H-2 Dd transgene suppresses Theiler's virus-induced demyelination in susceptible strains of mice.

M. Rodriguez, C. S. David

Research output: Contribution to journalArticle

45 Scopus citations

Abstract

Theiler's murine encephalomyelitis virus is a picornavirus which induces chronic immune-mediated central nervous system demyelination and virus persistence in susceptible strains of mice. Using murine strains with congeneic recombinant haplotypes, the H-2D region within the class I major histocompatibility complex has been shown to be important in determining susceptibility/resistance to chronic Theiler's murine encephalomyelitis virus infection. We examined the role of H-2D in demyelinating disease with the use of transgenic D8 mice (H-2Dd, resistant haplotype) crossed to susceptible B10.Q (H-2q) and B10.S (H-2s) mice. Expression of the H-2Dd transgene dramatically suppressed demyelination and reduced the number of virus-antigen positive cells in the spinal cord 45 days following infection. More complete protection was observed in transgenic B10.Q (D8+) mice than in transgenic B10.S (D8+) mice. These experiments support the hypothesis that the immunologic basis of resistance by H-2D is determined by effective antigen presentation which prevents virus persistence and subsequent demyelination.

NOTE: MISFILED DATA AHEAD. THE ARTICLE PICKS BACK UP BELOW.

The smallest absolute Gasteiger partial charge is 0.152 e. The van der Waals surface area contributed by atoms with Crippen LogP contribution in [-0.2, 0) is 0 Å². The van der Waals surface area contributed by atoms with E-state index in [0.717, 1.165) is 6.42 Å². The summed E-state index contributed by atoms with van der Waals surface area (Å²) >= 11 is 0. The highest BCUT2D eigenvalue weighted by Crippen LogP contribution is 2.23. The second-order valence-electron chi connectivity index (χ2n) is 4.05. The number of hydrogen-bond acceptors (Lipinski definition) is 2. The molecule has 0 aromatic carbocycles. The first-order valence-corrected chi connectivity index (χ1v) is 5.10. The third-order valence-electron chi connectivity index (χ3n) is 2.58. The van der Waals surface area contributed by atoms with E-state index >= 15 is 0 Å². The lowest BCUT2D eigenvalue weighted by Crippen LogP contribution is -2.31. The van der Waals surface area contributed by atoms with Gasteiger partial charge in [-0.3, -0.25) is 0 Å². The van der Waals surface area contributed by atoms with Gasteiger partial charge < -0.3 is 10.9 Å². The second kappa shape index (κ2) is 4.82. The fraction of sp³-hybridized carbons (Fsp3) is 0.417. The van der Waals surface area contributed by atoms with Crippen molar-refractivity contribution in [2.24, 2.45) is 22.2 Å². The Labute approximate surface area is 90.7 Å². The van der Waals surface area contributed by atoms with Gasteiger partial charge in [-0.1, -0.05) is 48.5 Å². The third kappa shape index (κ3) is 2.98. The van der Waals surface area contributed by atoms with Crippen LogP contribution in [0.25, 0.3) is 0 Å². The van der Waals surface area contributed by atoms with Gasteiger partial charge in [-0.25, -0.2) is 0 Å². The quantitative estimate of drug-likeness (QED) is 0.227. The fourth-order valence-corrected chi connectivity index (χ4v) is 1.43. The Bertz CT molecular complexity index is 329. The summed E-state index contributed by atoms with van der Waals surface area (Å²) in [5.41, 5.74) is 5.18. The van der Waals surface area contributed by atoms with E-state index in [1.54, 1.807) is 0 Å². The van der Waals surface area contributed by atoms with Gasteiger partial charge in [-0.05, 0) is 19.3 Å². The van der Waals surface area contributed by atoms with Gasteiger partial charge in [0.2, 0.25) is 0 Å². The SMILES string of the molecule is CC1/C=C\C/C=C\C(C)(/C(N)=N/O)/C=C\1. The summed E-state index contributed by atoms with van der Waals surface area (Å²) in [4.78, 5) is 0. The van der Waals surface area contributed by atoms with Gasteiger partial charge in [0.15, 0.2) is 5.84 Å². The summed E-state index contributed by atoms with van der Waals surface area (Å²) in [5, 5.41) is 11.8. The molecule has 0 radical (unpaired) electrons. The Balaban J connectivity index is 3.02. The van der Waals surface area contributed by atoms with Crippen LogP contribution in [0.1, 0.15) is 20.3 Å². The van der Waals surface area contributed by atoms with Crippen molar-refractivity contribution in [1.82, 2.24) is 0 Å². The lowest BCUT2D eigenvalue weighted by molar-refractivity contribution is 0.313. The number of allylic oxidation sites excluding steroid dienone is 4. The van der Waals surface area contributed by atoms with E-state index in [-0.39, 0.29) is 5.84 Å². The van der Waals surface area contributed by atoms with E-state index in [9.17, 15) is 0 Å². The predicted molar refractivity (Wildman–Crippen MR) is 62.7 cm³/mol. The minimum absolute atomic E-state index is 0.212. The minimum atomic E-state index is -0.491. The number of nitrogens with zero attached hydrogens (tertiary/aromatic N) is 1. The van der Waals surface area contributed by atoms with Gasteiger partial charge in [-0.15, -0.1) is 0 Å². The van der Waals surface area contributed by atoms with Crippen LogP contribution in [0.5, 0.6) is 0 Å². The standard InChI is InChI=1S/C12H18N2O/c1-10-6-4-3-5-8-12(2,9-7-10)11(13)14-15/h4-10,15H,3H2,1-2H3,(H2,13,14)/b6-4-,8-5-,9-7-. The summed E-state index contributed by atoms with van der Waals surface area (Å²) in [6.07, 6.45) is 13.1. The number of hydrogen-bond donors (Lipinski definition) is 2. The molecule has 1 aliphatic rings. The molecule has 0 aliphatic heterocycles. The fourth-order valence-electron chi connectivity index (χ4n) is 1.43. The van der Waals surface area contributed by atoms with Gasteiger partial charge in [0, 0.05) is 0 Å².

Original languageEnglish (US)
Pages (from-to)111-117
Number of pages7
JournalJournal of neurovirology
Volume1
Issue number1
DOIs
StatePublished - Mar 1995

ASJC Scopus subject areas

  • Neurology
  • Clinical Neurology
  • Cellular and Molecular Neuroscience
  • Virology

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